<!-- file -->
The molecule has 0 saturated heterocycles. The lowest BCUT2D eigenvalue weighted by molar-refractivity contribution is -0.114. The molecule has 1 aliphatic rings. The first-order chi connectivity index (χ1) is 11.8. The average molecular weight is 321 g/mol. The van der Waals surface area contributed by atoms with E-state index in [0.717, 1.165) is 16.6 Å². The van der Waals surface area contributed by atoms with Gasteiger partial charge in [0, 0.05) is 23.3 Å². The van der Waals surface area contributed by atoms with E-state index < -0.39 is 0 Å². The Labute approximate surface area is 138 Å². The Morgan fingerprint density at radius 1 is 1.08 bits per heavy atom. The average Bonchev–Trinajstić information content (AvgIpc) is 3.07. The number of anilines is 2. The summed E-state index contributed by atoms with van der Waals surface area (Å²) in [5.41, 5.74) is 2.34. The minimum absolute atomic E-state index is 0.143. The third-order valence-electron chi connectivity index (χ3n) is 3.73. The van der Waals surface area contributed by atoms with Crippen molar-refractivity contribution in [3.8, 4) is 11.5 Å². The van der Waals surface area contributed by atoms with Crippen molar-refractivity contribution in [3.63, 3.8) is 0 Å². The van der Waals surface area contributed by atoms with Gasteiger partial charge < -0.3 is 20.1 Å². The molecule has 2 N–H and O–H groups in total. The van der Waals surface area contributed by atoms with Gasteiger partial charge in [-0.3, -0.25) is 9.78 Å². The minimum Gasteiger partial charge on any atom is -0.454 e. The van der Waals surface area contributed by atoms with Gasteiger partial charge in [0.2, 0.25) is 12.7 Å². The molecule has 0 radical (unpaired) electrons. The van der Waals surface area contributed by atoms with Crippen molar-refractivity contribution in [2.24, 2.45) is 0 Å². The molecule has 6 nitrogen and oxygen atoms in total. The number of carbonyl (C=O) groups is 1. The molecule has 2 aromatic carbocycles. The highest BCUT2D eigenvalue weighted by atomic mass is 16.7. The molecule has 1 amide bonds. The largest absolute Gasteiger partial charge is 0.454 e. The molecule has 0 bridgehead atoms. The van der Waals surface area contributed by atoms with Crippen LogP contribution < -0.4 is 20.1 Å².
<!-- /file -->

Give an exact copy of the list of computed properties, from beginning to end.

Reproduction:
The molecule has 0 saturated heterocycles. The lowest BCUT2D eigenvalue weighted by molar-refractivity contribution is -0.114. The molecule has 1 aliphatic rings. The first-order chi connectivity index (χ1) is 11.8. The average molecular weight is 321 g/mol. The van der Waals surface area contributed by atoms with E-state index in [0.717, 1.165) is 16.6 Å². The van der Waals surface area contributed by atoms with Gasteiger partial charge in [0, 0.05) is 23.3 Å². The van der Waals surface area contributed by atoms with E-state index < -0.39 is 0 Å². The Labute approximate surface area is 138 Å². The Morgan fingerprint density at radius 1 is 1.08 bits per heavy atom. The average Bonchev–Trinajstić information content (AvgIpc) is 3.07. The number of anilines is 2. The summed E-state index contributed by atoms with van der Waals surface area (Å²) in [5.41, 5.74) is 2.34. The minimum absolute atomic E-state index is 0.143. The third-order valence-electron chi connectivity index (χ3n) is 3.73. The van der Waals surface area contributed by atoms with Crippen molar-refractivity contribution in [3.8, 4) is 11.5 Å². The van der Waals surface area contributed by atoms with Crippen molar-refractivity contribution in [3.63, 3.8) is 0 Å². The van der Waals surface area contributed by atoms with Gasteiger partial charge < -0.3 is 20.1 Å². The molecule has 2 N–H and O–H groups in total. The van der Waals surface area contributed by atoms with Gasteiger partial charge in [-0.3, -0.25) is 9.78 Å². The minimum Gasteiger partial charge on any atom is -0.454 e. The van der Waals surface area contributed by atoms with Gasteiger partial charge in [0.2, 0.25) is 12.7 Å². The molecule has 0 radical (unpaired) electrons. The van der Waals surface area contributed by atoms with Crippen molar-refractivity contribution in [2.24, 2.45) is 0 Å². The molecule has 6 nitrogen and oxygen atoms in total. The number of carbonyl (C=O) groups is 1. The molecule has 2 aromatic carbocycles. The highest BCUT2D eigenvalue weighted by atomic mass is 16.7. The molecule has 1 amide bonds. The largest absolute Gasteiger partial charge is 0.454 e. The molecule has 0 bridgehead atoms. The van der Waals surface area contributed by atoms with Crippen LogP contribution < -0.4 is 20.1 Å².